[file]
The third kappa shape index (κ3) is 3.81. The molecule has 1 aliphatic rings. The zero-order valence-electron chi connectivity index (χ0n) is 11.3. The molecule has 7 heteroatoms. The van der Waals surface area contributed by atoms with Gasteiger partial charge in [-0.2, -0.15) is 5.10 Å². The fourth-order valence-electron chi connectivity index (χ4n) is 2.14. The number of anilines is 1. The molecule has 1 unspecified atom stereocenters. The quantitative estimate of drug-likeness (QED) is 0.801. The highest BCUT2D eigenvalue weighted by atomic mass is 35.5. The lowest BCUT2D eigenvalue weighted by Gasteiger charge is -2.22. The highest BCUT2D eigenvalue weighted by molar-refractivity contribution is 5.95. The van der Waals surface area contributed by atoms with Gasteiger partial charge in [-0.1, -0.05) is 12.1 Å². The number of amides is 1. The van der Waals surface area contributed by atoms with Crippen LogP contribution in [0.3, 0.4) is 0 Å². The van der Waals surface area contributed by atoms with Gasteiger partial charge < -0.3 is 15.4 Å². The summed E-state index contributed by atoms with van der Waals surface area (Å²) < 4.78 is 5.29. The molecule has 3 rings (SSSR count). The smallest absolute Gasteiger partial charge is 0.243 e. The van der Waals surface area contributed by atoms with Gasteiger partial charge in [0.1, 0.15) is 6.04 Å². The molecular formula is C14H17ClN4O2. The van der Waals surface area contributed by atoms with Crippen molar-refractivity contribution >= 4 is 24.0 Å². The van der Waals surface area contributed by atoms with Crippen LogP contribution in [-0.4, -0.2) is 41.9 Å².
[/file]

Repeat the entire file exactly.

The third kappa shape index (κ3) is 3.81. The molecule has 1 aliphatic rings. The zero-order valence-electron chi connectivity index (χ0n) is 11.3. The molecule has 7 heteroatoms. The van der Waals surface area contributed by atoms with Gasteiger partial charge in [-0.2, -0.15) is 5.10 Å². The fourth-order valence-electron chi connectivity index (χ4n) is 2.14. The number of anilines is 1. The molecule has 1 unspecified atom stereocenters. The quantitative estimate of drug-likeness (QED) is 0.801. The highest BCUT2D eigenvalue weighted by atomic mass is 35.5. The lowest BCUT2D eigenvalue weighted by Gasteiger charge is -2.22. The highest BCUT2D eigenvalue weighted by molar-refractivity contribution is 5.95. The van der Waals surface area contributed by atoms with Gasteiger partial charge in [-0.1, -0.05) is 12.1 Å². The number of amides is 1. The van der Waals surface area contributed by atoms with Crippen LogP contribution in [0.3, 0.4) is 0 Å². The van der Waals surface area contributed by atoms with Gasteiger partial charge < -0.3 is 15.4 Å². The summed E-state index contributed by atoms with van der Waals surface area (Å²) < 4.78 is 5.29. The molecule has 3 rings (SSSR count). The smallest absolute Gasteiger partial charge is 0.243 e. The van der Waals surface area contributed by atoms with Gasteiger partial charge in [0.1, 0.15) is 6.04 Å². The molecular formula is C14H17ClN4O2. The van der Waals surface area contributed by atoms with Crippen molar-refractivity contribution >= 4 is 24.0 Å². The van der Waals surface area contributed by atoms with Crippen LogP contribution in [-0.4, -0.2) is 41.9 Å².